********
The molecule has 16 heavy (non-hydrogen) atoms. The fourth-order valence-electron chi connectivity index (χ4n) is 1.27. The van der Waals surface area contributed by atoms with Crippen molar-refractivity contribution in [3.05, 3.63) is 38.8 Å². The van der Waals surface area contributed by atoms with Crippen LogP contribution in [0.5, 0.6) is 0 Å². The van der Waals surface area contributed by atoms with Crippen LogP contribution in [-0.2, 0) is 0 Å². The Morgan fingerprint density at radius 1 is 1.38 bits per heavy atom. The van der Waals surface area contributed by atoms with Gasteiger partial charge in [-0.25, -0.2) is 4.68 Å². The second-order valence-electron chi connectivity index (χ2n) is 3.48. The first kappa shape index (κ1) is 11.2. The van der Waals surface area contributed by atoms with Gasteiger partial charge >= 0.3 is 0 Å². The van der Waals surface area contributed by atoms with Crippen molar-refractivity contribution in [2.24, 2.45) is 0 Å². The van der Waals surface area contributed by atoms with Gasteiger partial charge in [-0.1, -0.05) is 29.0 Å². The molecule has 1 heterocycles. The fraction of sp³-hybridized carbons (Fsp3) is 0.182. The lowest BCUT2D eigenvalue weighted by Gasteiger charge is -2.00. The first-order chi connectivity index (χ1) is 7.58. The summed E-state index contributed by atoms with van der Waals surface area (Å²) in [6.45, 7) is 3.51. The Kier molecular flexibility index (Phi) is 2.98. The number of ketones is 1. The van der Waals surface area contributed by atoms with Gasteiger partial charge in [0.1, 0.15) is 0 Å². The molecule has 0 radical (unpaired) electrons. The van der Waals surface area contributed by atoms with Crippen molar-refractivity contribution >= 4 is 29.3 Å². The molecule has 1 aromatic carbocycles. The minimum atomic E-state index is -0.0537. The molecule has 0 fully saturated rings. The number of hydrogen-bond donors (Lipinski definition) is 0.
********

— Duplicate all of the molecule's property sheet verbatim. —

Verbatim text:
The molecule has 16 heavy (non-hydrogen) atoms. The fourth-order valence-electron chi connectivity index (χ4n) is 1.27. The van der Waals surface area contributed by atoms with Crippen molar-refractivity contribution in [3.05, 3.63) is 38.8 Å². The van der Waals surface area contributed by atoms with Crippen LogP contribution in [0.5, 0.6) is 0 Å². The van der Waals surface area contributed by atoms with Crippen LogP contribution in [-0.2, 0) is 0 Å². The Morgan fingerprint density at radius 1 is 1.38 bits per heavy atom. The van der Waals surface area contributed by atoms with Gasteiger partial charge in [-0.25, -0.2) is 4.68 Å². The second-order valence-electron chi connectivity index (χ2n) is 3.48. The first kappa shape index (κ1) is 11.2. The van der Waals surface area contributed by atoms with Gasteiger partial charge >= 0.3 is 0 Å². The van der Waals surface area contributed by atoms with Crippen molar-refractivity contribution in [2.24, 2.45) is 0 Å². The van der Waals surface area contributed by atoms with Gasteiger partial charge in [-0.1, -0.05) is 29.0 Å². The molecule has 1 heterocycles. The fraction of sp³-hybridized carbons (Fsp3) is 0.182. The lowest BCUT2D eigenvalue weighted by Gasteiger charge is -2.00. The first-order chi connectivity index (χ1) is 7.58. The summed E-state index contributed by atoms with van der Waals surface area (Å²) in [6.45, 7) is 3.51. The Kier molecular flexibility index (Phi) is 2.98. The number of ketones is 1. The van der Waals surface area contributed by atoms with Gasteiger partial charge in [0.1, 0.15) is 0 Å². The molecule has 0 radical (unpaired) electrons. The van der Waals surface area contributed by atoms with Crippen molar-refractivity contribution >= 4 is 29.3 Å². The molecule has 1 aromatic carbocycles. The minimum atomic E-state index is -0.0537. The molecule has 0 fully saturated rings. The number of hydrogen-bond donors (Lipinski definition) is 0.